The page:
10 Cold-Tolerant Veggies That Taste Sweeter After A Frost
Did you know that some plants have adapted to actually create their own anti-freeze?
Unlike animals (including humans), plants cannot migrate south, load the wood stove, or bust out the wool socks. If they plan to survive in frigid conditions, they either need to go dormant or rely on alternative means to keep the chill out.
When it gets cold, some veggies — like parsnips — convert their starchy molecules into sugars, lowering the temperature at which their cells freeze. These sugar molecules help prevent the formation of ice in the parsnip plant's cell membranes. This is somewhat similar to what happens when you put road salt on your driveway; mixing "foreign" particles with water makes it harder for water to freeze solid. This is a clever defense strategy for the plant AND *drumroll please* it often results in a sweeter-tasting crop!
10 veggie crops that taste sweeter after a frost
These plants thrive in cooler temperatures, making them ideal for a late summer planting/late fall harvest. Even frost-tolerant crops have their limits, however; row covers and cold frames provide additional protection so plants can chill without freezing solid, and you can continue harvesting later into the season.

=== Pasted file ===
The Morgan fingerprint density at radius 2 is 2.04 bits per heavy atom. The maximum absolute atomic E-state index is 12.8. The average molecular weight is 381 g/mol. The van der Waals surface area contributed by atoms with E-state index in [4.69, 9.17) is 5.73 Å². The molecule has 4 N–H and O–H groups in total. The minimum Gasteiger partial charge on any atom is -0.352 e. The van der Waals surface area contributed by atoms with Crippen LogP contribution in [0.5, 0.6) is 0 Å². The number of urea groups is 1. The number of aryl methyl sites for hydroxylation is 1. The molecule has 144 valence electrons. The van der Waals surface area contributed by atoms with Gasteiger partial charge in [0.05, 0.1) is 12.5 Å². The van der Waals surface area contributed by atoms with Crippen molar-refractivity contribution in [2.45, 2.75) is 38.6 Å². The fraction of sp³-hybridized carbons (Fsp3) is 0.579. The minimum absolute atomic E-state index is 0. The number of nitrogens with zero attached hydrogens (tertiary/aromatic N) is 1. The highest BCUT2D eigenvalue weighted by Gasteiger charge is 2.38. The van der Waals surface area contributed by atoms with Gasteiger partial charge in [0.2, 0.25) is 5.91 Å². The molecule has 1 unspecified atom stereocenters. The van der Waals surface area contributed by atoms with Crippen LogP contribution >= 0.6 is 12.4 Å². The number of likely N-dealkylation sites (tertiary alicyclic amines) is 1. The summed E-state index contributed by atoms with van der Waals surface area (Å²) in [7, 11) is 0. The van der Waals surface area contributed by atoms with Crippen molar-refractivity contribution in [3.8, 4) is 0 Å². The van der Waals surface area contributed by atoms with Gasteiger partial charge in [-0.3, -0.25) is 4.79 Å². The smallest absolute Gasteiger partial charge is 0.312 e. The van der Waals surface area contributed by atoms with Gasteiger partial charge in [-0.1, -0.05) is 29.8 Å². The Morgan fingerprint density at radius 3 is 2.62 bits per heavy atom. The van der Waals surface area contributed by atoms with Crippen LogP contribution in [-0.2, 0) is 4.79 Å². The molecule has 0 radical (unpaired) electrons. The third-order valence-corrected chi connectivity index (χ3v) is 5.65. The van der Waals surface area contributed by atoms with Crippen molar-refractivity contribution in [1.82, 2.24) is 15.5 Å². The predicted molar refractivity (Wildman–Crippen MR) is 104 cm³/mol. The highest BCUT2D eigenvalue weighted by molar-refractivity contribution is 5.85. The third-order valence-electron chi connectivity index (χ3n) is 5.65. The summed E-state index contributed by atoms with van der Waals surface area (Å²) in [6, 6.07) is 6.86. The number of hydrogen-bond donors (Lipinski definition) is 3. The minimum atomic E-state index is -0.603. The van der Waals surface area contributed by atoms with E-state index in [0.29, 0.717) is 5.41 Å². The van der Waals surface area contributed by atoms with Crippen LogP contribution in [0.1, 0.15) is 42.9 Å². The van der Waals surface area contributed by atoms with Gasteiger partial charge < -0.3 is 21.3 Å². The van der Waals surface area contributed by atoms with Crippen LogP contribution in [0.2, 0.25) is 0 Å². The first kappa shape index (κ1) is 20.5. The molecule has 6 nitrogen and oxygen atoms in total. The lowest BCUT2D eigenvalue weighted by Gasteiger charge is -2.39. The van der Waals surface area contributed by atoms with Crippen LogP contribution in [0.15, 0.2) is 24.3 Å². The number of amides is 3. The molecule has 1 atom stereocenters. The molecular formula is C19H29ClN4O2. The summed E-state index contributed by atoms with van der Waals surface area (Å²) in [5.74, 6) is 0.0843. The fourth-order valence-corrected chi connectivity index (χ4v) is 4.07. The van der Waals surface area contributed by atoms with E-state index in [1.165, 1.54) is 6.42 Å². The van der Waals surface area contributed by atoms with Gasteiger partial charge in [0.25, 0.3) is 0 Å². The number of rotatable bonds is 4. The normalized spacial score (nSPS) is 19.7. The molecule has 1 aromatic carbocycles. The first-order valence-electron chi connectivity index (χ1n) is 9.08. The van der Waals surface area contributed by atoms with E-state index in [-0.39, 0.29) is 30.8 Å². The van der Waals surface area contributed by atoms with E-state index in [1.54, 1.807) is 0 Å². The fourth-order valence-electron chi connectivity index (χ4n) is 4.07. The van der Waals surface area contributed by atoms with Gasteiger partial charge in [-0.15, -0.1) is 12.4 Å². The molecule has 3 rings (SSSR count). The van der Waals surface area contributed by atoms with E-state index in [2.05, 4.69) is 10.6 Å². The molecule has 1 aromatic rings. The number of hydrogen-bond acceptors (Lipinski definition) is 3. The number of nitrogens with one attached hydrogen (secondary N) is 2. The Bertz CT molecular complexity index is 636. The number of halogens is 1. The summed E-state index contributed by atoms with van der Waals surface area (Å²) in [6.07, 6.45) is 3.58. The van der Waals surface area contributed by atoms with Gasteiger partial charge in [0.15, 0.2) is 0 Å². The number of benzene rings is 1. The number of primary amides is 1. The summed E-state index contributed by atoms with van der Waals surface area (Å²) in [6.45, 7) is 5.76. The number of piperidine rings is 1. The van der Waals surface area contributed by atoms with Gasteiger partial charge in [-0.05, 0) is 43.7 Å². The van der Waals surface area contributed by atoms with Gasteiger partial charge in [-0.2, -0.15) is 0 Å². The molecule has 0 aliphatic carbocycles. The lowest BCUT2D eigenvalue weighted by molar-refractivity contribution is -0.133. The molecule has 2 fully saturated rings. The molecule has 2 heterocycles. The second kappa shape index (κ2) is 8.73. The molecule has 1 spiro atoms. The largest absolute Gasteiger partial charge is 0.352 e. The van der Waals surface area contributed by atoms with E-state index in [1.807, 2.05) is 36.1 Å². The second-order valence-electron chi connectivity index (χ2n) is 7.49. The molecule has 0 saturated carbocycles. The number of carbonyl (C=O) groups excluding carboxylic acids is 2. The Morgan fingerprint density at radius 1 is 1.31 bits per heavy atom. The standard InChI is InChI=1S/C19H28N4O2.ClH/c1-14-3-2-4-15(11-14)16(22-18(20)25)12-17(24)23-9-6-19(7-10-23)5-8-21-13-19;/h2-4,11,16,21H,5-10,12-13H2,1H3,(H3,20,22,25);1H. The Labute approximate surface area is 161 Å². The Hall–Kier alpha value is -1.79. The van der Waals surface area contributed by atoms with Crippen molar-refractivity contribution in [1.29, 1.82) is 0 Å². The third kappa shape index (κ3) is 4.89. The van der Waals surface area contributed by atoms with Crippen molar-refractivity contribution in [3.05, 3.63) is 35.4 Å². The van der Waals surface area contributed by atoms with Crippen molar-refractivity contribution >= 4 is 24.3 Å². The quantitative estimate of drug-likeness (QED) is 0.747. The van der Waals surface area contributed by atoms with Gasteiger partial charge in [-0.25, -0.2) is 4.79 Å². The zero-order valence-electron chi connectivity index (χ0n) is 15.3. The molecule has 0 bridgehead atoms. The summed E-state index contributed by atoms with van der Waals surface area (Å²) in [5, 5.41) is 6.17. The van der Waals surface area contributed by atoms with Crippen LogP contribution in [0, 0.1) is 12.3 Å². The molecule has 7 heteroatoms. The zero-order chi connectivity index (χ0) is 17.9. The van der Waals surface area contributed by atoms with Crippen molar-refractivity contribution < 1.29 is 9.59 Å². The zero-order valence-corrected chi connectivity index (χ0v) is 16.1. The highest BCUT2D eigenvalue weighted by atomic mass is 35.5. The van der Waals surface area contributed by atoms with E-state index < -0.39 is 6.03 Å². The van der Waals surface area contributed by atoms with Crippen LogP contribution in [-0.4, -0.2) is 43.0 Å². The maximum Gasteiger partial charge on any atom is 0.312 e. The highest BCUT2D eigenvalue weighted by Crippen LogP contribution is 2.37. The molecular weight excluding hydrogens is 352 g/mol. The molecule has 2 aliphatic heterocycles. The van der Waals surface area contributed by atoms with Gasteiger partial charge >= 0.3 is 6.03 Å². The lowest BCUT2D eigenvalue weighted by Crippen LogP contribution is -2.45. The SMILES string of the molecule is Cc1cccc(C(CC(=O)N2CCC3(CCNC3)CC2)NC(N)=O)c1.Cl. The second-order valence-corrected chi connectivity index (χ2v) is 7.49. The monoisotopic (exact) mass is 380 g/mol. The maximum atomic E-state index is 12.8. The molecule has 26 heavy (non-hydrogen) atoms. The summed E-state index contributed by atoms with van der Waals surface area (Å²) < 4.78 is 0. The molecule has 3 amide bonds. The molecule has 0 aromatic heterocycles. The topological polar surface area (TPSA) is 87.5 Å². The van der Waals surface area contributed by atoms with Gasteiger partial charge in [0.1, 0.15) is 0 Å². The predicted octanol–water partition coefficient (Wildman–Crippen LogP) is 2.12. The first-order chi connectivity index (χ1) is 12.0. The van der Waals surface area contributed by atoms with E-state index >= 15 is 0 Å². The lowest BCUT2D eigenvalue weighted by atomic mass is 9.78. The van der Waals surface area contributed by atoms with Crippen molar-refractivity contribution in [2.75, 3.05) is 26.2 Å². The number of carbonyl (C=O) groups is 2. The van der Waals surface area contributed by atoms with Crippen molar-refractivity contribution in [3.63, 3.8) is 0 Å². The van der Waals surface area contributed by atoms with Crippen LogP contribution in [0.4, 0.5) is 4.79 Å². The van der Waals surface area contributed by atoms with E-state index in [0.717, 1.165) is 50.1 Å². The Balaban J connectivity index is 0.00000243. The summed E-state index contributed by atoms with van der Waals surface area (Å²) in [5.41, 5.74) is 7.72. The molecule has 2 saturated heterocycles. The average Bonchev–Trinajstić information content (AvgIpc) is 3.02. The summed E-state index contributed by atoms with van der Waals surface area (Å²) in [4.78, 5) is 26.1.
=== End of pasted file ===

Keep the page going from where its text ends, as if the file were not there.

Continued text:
Notice that tomatoes and peppers aren't on the list? Tender garden crops, typically those synonymous with summer, have not evolved to have the same ice-busting capabilities. These plants will not survive a cold snap, and many will start to wilt when the temps approach the mid-30's F. Basil, cucumbers, eggplant, beans, and melons also make the too-tender list — harvest these crops now if you see a frost in the forecast.
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